The Sunday News
Bruce Ndlovu, Sunday Life Reporter
As the country comes to grips with economic challenges, young students learning outside the country have also felt the pinch brought by the tightening of belts at home and one of those unfortunate young people is Fanyana Dube Jnr, the son of legendary musician Fanyana Dube.
Before he died in 2004, Dube left an indelible mark on the Zimbabwean music scene. The talented guitarist, composer and saxophonist made his mark with the Jairos Jiri Sunrise Kwela Kings before joining the Jobs Connection. During his illustrious career, he rubbed shoulders with other greats like Lovemore Majaivana while he also paid his dues in South African music circles where his last album was recorded.
Ever since he passed away, the Dube family has had financial struggles, with the late musician’s wife revealing that they had struggled to make ends meet. At one point, the family was reportedly wallowing in poverty and struggled to put a roof over their heads. While the first few years after the death of the musician were particularly hard, the going has not been easy for Emily Dube as her children grow older.
According to the wife of the legendary musician, getting money for the school fees of her children had been a tall order. However, there had been a silver lining after well-wishers at her church had recognised the brilliance of her eldest son, Fanyana Jnr, and started helping with his school fees.
Through his sheer hard work and determination, the young Dube has managed to defy the odds and is now studying Electronic Engineering at the University of Science and Technology of Houari Boumediene in Algiers, Algeria. His mother, who still lives in Kwekwe, survives on vending.
However, the life of a student is never easy and this is particularly so for those from disadvantaged backgrounds. Fanyana Jnr revealed that life had been less than rosy for himself and other students in Algeria, as the hardships had piled on them over the last few months.
“It’s become tough, especially for those who came on this scholarship because they couldn’t afford varsity so they have debts and are struggling to take care of themselves,” he told Sunday Life.
Dube said life was especially harsh on those from poor backgrounds who had to really on handouts from Zimbabwean expatriates in Algeria. He said life was somewhat better for those that had parents that could afford to cushion them while they studied in the North African nation.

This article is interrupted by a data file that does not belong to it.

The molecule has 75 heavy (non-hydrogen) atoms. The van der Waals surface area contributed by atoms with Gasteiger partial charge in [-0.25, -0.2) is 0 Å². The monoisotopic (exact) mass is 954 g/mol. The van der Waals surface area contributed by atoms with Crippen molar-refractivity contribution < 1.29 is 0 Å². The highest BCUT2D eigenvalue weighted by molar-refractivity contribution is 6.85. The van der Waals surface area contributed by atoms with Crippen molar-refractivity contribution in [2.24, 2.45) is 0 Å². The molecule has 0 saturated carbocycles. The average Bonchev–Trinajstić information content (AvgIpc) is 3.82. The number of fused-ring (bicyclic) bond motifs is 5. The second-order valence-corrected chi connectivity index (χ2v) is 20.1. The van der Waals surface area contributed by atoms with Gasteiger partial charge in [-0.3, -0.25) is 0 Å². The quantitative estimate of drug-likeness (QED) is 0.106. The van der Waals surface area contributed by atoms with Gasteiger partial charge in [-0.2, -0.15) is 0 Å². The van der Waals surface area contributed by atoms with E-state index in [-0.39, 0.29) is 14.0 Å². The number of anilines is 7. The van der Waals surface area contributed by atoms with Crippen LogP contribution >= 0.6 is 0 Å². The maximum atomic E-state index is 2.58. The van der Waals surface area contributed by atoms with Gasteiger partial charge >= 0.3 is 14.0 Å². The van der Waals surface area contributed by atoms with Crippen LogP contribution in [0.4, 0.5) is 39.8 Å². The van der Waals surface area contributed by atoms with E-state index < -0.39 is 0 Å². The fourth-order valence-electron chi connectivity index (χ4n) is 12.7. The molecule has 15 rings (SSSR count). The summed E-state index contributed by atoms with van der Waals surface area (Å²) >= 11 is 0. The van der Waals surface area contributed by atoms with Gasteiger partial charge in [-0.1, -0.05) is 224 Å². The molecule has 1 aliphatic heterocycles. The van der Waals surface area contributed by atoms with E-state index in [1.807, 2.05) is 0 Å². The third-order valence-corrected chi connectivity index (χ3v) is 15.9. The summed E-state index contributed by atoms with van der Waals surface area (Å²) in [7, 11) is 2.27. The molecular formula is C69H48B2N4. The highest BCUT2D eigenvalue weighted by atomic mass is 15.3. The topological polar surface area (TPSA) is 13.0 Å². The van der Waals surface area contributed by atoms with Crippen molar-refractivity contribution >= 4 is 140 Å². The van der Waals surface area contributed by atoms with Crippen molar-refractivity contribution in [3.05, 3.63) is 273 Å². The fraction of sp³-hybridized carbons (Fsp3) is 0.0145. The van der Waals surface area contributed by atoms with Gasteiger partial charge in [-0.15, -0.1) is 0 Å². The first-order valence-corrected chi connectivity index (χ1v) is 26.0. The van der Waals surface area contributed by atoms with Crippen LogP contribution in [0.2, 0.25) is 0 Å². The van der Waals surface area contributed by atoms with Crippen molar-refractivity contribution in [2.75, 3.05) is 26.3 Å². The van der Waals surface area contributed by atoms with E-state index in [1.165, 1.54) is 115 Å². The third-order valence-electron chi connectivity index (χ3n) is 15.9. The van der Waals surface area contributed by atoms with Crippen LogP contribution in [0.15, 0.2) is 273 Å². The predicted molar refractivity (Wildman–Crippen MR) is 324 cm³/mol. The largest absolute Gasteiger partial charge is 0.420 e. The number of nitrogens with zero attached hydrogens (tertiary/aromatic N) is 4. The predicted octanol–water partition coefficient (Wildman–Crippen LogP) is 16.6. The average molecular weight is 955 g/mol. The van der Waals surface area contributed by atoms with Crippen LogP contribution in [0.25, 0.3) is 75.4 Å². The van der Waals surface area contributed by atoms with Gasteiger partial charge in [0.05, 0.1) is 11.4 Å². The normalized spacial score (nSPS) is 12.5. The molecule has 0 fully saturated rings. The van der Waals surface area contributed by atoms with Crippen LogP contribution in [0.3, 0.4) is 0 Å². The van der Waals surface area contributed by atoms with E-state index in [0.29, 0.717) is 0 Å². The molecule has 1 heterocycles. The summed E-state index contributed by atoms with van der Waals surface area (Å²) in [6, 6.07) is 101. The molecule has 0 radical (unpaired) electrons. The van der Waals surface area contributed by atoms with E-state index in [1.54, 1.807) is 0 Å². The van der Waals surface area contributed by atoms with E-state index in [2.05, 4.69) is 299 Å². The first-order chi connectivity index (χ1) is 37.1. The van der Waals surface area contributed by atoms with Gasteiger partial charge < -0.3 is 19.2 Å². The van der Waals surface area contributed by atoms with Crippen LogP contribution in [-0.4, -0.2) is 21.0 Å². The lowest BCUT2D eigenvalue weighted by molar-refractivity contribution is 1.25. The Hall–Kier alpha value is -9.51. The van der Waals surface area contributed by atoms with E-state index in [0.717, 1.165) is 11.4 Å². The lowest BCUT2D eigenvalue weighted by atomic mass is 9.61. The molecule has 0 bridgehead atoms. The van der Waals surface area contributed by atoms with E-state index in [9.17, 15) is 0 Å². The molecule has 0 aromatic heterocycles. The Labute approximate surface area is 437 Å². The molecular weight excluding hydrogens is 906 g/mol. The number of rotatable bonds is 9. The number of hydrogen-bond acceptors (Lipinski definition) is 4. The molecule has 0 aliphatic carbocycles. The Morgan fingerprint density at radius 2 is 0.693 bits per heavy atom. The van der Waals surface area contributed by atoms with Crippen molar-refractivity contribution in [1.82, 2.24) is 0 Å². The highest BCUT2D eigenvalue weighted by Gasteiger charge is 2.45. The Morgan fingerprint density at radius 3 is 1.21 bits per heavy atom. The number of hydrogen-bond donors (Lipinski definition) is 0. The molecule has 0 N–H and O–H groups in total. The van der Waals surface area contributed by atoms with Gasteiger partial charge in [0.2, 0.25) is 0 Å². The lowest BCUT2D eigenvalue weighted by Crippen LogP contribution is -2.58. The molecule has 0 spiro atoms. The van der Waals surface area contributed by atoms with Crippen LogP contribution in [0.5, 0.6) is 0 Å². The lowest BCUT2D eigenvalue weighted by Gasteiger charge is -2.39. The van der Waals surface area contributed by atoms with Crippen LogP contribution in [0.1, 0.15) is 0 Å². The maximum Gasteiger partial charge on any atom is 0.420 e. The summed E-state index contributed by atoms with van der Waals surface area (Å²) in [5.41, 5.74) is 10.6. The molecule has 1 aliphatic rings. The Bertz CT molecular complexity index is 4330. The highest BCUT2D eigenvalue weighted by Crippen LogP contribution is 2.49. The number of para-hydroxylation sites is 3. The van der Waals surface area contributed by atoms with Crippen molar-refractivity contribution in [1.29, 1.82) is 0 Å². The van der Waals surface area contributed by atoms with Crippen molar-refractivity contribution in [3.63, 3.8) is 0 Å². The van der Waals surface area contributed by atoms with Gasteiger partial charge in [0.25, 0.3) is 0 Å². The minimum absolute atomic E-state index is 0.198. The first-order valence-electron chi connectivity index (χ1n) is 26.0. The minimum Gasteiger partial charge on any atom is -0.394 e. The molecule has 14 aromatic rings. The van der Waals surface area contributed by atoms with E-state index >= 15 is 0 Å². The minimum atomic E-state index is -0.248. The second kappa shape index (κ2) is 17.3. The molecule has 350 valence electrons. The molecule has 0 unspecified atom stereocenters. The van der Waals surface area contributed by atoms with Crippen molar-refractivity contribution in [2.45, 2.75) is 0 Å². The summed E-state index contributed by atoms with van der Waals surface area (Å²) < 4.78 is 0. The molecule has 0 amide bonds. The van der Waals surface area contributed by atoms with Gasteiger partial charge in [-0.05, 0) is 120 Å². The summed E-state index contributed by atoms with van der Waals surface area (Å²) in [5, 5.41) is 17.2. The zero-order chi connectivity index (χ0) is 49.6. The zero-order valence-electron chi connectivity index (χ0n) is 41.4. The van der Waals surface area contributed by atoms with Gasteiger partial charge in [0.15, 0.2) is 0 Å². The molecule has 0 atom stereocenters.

“Yeah, it’s tough, living expenses aren’t as costly as in most other countries so people just receive money from back home from their parents but those with a poor financial background struggle, they have to ask the Embassy (of Zimbabwe) people to help them. It’s not done officially but they just like to help with their own money because wanenge wakutoonawo kuti mwana uyu is struggling financially and it’s really tough especially on girls. Sometimes friends help too . . . it’s just survival,” he said.
Fanyana Jnr said what compounded the situation was that they faced arrest if they found work, as it went against the condition of their scholarships.
“Personally, I’ve eyes on the ground, it’s not good here. We can’t exactly find jobs and work because by law it’s not allowed like we haven’t got work permits or anything of that sort,” he said.
While his own condition was dire, Dube revealed that it was even worse for female students, as some now had turned to prostitution so as to make ends meet.
“It’s really tough on girls too, they become easy targets and are vulnerable, you know. Basically that’s the issue,” he revealed.
Dube revealed that because of the strict conditions of labour for immigrants in Algeria, most students had turned into informal labourers in that country, with some slaving away on construction sites for relatively little pay. However, even this was a hazard for the students, as they were not promised any compensation if anything should go wrong while they worked since they were working outside the bounds of law.
“Yeah, it’s not formal work. You know it’s like working in construction sites, etc. It’s labour work, (but) anything can go wrong and (it) can’t be reported because it’s basically illegal,” he said.